President Barack Obama will be doing a lot more than ticking off priorities for the lame-duck session when he meets with House and Senate party leaders Thursday: He will be hitting the reset button on his otherwise dysfunctional relationship with Congress.
After two years of working around Republicans and corralling Democrats to pass scaled-back pieces of his agenda, Obama is responding to the Nov. 2 elections that decimated his party by vowing to try harder for bipartisanship.
On Sunday, while flying back from a trip to Asia, Obama previewed the message he will deliver in his meeting with Speaker Nancy Pelosi (D-Calif.), House Minority Leader John Boehner (R-Ohio), Senate Majority Leader Harry Reid (D-Nev.) and Senate Minority Leader Mitch McConnell (R-Ky.), among others.
“My expectation is, when I sit down with Mitch McConnell and John Boehner this week, along with the Democratic leaders, that there are a set of things that need to get done during the lame duck and that they are not going to want to just obstruct — that they’re going to want to engage constructively. There are going to be some disagreements. There may be some need for compromise,” he told reporters on the flight.
The president noted that while Republicans are “still flush with victory” after winning more than 60 House seats and control of the House in the midterms, they are also now responsible for heeding the pleas of voters for less bickering in Washington, D.C.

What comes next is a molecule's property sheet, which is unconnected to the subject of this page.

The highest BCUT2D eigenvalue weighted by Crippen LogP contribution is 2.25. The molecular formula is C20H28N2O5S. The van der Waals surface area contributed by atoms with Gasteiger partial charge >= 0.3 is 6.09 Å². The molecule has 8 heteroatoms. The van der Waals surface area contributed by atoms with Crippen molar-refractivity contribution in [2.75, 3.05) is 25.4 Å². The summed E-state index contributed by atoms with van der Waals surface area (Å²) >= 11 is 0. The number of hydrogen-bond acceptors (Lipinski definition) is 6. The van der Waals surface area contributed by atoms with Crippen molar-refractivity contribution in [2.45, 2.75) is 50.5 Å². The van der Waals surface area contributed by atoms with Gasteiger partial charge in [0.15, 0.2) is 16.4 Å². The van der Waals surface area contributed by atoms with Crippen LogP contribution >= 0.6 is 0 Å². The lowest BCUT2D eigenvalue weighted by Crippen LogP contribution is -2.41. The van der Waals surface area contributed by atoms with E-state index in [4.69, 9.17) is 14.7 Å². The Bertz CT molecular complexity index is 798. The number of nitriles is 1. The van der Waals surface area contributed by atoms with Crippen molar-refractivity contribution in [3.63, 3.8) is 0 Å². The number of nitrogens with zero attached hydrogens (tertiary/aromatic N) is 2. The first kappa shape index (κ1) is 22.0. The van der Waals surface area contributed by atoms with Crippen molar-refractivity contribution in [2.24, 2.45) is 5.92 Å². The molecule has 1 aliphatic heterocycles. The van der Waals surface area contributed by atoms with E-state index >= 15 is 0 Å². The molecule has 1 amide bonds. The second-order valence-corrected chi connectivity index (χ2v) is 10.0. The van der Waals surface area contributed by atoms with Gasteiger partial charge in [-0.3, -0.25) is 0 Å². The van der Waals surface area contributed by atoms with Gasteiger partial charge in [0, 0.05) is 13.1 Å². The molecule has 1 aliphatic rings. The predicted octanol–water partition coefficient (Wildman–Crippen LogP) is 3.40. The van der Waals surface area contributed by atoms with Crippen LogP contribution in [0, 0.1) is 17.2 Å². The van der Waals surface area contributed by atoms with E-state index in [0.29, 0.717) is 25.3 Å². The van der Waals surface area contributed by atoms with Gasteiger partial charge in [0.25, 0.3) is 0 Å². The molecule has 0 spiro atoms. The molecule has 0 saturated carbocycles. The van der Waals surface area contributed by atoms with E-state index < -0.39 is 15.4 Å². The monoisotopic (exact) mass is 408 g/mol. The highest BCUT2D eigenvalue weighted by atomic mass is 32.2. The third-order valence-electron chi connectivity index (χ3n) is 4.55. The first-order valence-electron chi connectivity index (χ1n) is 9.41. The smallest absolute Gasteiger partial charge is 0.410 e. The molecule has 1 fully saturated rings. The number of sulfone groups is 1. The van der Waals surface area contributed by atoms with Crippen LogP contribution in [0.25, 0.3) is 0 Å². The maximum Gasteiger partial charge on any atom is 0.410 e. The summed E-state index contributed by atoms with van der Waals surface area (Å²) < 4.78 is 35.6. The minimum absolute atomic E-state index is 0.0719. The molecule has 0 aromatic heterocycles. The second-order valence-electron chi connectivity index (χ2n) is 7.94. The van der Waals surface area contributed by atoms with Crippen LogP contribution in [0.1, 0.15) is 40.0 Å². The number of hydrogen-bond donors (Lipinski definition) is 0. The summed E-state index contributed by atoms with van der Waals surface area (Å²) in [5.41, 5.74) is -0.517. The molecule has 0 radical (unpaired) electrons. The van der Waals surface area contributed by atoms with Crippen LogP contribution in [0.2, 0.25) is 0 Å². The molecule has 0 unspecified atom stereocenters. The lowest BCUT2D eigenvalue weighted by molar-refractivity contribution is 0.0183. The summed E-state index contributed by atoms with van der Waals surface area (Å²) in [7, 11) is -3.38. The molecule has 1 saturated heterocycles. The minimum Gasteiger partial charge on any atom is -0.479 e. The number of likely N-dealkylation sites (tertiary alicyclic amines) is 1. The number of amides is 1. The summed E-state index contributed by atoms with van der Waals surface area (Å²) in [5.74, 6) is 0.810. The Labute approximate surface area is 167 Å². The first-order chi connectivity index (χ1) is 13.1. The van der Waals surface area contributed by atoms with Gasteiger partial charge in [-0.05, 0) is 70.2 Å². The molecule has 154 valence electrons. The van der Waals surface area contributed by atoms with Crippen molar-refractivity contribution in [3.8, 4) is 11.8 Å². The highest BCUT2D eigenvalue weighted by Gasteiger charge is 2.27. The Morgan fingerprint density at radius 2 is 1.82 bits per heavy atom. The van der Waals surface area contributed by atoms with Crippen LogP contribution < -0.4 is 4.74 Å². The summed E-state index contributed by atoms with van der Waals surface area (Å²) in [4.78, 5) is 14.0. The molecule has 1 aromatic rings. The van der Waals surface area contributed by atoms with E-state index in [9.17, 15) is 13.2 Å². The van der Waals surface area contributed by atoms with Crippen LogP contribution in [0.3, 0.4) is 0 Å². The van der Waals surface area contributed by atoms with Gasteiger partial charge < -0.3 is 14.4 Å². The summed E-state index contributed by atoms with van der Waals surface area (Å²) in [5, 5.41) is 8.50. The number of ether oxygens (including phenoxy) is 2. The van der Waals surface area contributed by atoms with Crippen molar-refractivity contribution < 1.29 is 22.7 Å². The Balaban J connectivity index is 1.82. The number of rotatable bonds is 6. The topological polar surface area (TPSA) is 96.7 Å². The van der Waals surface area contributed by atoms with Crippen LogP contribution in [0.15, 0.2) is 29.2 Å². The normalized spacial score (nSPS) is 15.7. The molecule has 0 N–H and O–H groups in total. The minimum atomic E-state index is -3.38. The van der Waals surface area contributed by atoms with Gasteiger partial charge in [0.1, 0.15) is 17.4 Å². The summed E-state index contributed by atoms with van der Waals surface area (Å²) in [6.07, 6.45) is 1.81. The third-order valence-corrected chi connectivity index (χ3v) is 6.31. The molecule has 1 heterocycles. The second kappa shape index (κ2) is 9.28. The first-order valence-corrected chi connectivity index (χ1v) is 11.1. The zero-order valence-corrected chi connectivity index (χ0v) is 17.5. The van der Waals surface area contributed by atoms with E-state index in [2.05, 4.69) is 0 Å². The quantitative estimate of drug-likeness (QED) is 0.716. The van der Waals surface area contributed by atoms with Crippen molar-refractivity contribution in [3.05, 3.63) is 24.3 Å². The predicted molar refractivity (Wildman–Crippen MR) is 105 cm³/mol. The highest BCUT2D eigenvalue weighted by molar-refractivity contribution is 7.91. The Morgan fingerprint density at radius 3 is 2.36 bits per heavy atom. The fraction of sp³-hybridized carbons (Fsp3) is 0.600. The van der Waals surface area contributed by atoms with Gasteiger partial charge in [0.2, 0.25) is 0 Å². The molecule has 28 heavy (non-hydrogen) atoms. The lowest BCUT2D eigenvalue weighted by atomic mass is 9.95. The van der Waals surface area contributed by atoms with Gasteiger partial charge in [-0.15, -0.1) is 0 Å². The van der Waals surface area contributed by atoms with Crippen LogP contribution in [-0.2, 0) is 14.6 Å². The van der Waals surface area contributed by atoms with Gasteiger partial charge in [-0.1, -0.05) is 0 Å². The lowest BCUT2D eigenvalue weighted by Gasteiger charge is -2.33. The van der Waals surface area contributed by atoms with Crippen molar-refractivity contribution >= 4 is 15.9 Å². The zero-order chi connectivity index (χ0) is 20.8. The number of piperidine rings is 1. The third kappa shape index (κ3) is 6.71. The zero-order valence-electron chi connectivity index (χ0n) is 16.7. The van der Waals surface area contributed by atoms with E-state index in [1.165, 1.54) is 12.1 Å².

“I am very confident that the American people were not issuing a mandate for gridlock,” he said.
The White House is already signaling that its first major olive branch to Republicans could be support for extending all of the Bush tax cuts set to expire this year, a stance at odds with Pelosi and other Democrats who have firmly opposed continuing the cuts for any income group beyond the middle class.
The president said recently that he is “absolutely” willing to negotiate on the issue, and White House spokesman Robert Gibbs indicated Obama is “open” to the idea of temporarily extending the cuts for couples who make more than $250,000 in exchange for Republicans uniting behind extending the middle-class cuts. White House Senior Adviser David Axelrod dodged the question altogether when asked about Obama’s support for a temporary extension in an interview on “Fox News Sunday.”
A Democratic leadership aide dismissed Obama’s new position on the issue as “white noise” and emphasized that any vote on extending the tax cuts won’t come for several weeks and after rounds of negotiations.